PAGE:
War has just been declared, and the Roundelays are appalled by the thought of taking in evacuees or refugees. -(Perhaps understandably so, for their domestic arrangements are delicately balanced at the extreme edge of manageability – though others less well-placed are turning their households inside out in the service of the National Emergency, so that’s not a real excuse.) Anyway, at dinner one night, eldest daughter Margaret drops a bit of a conversational bomb.
‘I say, mother, I had a letter yesterday from Ortrud Bohm, that German girl I was at school with – ‘
Lady Roundelay smote the table with her fist. ‘No! No she doesn’t! My heart bleeds for the German Jews as much as anybody’s but I cannot face a pale fugitive running tear-stained in what she stands up in down this avenue. I’ve read horrors until I’m sick and I know everything the Nazis have done and I can’t cope with being wept over and having the old home in Hamburg or wherever it is described brick by brick and hearing that Mein Vater was suddenly not there and hasn’t been seen since, and that the Liebe Mutter was raped before her eyes and my German wouldn’t stand the strain. I can only say Bitte and Danke Sehr and Sauerkraut and Mein Kampf, and I won’t, I won’t, I WON’T!’
‘God, no,’ confirmed Sir Edmund. ‘If she comes, I go.’
Margaret finished her ham. ‘I was only going to tell you what she wrote and she’s not Jewish, you know… She says that she’s joined the Youth Movement and her brother’s in the army and he’s got a commission he couldn’t have hoped for in peace time as the Bohms aren’t geboren, you know, and that they’re not half so sniffed at as they used to be when they were only in trade, and she’s really seeing some men at last and is having the time of her life. She actually used some German words, so that really looks as though she might even marry now she sees it’s no good being so frightfully British. She was the one who came into the class once in a tartan skirt.’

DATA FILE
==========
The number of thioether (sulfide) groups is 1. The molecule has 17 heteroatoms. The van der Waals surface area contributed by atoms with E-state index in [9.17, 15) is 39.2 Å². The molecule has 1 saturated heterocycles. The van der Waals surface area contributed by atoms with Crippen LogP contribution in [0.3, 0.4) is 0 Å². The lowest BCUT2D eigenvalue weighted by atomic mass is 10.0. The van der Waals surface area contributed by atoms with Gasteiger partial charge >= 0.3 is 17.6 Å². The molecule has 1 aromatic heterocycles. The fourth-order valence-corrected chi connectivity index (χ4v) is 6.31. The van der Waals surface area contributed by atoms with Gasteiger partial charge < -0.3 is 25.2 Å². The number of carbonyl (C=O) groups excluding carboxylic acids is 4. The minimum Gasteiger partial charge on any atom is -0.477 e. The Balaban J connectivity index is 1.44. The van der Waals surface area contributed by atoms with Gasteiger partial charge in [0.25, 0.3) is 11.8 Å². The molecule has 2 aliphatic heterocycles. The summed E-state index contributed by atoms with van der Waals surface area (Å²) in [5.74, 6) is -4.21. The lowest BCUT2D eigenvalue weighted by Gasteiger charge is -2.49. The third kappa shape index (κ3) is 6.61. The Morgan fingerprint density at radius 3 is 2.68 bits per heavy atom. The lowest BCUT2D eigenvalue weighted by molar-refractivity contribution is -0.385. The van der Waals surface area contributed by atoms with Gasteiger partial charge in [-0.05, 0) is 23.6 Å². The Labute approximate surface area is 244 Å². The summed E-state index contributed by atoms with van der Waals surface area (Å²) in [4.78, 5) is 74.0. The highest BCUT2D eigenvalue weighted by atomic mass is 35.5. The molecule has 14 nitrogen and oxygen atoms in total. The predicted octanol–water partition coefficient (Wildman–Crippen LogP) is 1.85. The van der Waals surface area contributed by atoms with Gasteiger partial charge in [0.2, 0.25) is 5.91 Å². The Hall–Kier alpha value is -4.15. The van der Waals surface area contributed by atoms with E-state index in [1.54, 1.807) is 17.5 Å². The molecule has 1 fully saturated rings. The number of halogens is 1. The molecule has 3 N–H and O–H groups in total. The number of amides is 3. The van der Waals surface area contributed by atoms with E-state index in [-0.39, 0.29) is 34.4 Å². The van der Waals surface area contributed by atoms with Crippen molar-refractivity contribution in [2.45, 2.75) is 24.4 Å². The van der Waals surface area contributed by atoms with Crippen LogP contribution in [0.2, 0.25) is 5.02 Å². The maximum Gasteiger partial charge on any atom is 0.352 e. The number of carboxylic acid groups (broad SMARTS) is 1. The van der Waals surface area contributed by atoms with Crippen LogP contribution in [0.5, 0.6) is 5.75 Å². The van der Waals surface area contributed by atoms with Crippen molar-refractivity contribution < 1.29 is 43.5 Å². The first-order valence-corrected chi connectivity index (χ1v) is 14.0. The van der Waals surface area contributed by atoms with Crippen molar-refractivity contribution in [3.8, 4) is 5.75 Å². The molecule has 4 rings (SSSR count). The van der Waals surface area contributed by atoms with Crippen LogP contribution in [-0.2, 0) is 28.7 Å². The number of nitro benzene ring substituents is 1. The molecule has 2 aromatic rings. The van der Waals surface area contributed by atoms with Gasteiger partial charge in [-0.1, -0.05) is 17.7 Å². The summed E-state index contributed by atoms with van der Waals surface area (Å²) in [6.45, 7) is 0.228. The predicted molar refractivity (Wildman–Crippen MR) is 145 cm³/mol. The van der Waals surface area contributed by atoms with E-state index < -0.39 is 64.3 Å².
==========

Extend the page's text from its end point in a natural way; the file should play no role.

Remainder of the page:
‘Gosh… well, sorry I spoke. I hope she hooks some oberleutnant – what happened in church today, aunt Jessie?’
Did you find this passage rather shocking?
Well, you were supposed to, because Rachel Ferguson’s point is that people are a mix of thoughts, feelings and instinctive responses.
Quite “nice” people like the Roundelays – who are loving parents (the relationship between Lady Evelyn and emotionally fragile daughter Angela is one of the most likeable aspects of this all-over-the-place book), relatively decent to their servants (that episode with the running footman being in the bad old past), kindly dutiful to their tiresome relations and dependents (the great-aunts and Nursie are high maintenance to the nth degree) – I repeat, quite nice people in comparison to the society they exist in, harbouring selfish and bigoted thoughts, and having the temerity to voice them out loud.
In the last lies the rub.
For though we all harbour certain best-not-spoken thoughts, the Roundelays let fly. Mostly in the family circle, but we are privy to their words, and we recoil in politically correct horror to what is expressed in passages such as the one above, while guiltily holding in laughter, because a lot of what is said is (full disclosure – I laughed when I read this) very funny.
There is a strand of plot running through this very full story, but much of the pleasure of the thing lies in the many side excursions – show Rachel Ferguson a glimpse of a rabbit trail and she’s off like a shot, returning to the main path not at all winded and blithely assuming her reader to be loping along still in stride.
It takes a bit to get it figured out, but once one is hooked – it took me about 20 pages or so; I went back and checked – the rest of this quirky novel is both thought-provoking and entertaining. It’s occasionally rather like untangling a mess of yarn complete with helpful kitten, but it works.
And, thanks to Dean Street Press and the republishing of not just this one Rachel Ferguson novel, plus two more and a tempting selection of other mid-century reprints, my Christmas book wish-list for myself is well-nigh complete. Check out their recent releases – oh, bliss! Available as paper books (print on demand, and very nicely done; I’m impressed) from the publisher or via Amazon and Book Depository; also as ebooks in various formats.
For the original book blog review which triggered this reprint, I’m going to send you over to Scott of Furrowed Middlebrow, whose impeccable taste in obsolete fiction has pointed the way to many, many hours of excellent reading.
Here’s his take on A Footman for the Peacock, with loads of quotes and a most thoughtful analysis, which I find myself nodding away to in complete agreement.